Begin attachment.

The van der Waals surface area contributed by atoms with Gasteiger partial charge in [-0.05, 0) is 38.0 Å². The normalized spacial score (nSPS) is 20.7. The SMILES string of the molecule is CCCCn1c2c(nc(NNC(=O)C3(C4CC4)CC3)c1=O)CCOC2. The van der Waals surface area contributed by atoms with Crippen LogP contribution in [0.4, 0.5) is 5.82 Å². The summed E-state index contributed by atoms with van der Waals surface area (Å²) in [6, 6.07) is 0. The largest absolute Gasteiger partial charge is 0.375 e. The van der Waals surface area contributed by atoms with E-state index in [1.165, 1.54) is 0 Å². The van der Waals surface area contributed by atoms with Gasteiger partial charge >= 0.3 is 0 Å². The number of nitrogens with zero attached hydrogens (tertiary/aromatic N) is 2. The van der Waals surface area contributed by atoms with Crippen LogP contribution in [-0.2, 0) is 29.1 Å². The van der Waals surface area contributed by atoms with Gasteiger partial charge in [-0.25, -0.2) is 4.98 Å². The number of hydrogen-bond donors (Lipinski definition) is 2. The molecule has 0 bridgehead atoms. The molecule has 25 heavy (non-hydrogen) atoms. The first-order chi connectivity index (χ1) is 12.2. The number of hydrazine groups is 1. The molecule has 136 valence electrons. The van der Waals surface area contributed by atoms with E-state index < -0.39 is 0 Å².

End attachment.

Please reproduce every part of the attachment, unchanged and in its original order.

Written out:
The van der Waals surface area contributed by atoms with Gasteiger partial charge in [-0.05, 0) is 38.0 Å². The normalized spacial score (nSPS) is 20.7. The SMILES string of the molecule is CCCCn1c2c(nc(NNC(=O)C3(C4CC4)CC3)c1=O)CCOC2. The van der Waals surface area contributed by atoms with Crippen LogP contribution in [0.4, 0.5) is 5.82 Å². The summed E-state index contributed by atoms with van der Waals surface area (Å²) in [6, 6.07) is 0. The largest absolute Gasteiger partial charge is 0.375 e. The van der Waals surface area contributed by atoms with E-state index in [1.165, 1.54) is 0 Å². The van der Waals surface area contributed by atoms with Gasteiger partial charge >= 0.3 is 0 Å². The number of nitrogens with zero attached hydrogens (tertiary/aromatic N) is 2. The van der Waals surface area contributed by atoms with Crippen LogP contribution in [-0.2, 0) is 29.1 Å². The van der Waals surface area contributed by atoms with Gasteiger partial charge in [-0.25, -0.2) is 4.98 Å². The number of hydrogen-bond donors (Lipinski definition) is 2. The molecule has 0 bridgehead atoms. The molecule has 25 heavy (non-hydrogen) atoms. The first-order chi connectivity index (χ1) is 12.2. The number of hydrazine groups is 1. The molecule has 136 valence electrons. The van der Waals surface area contributed by atoms with E-state index < -0.39 is 0 Å².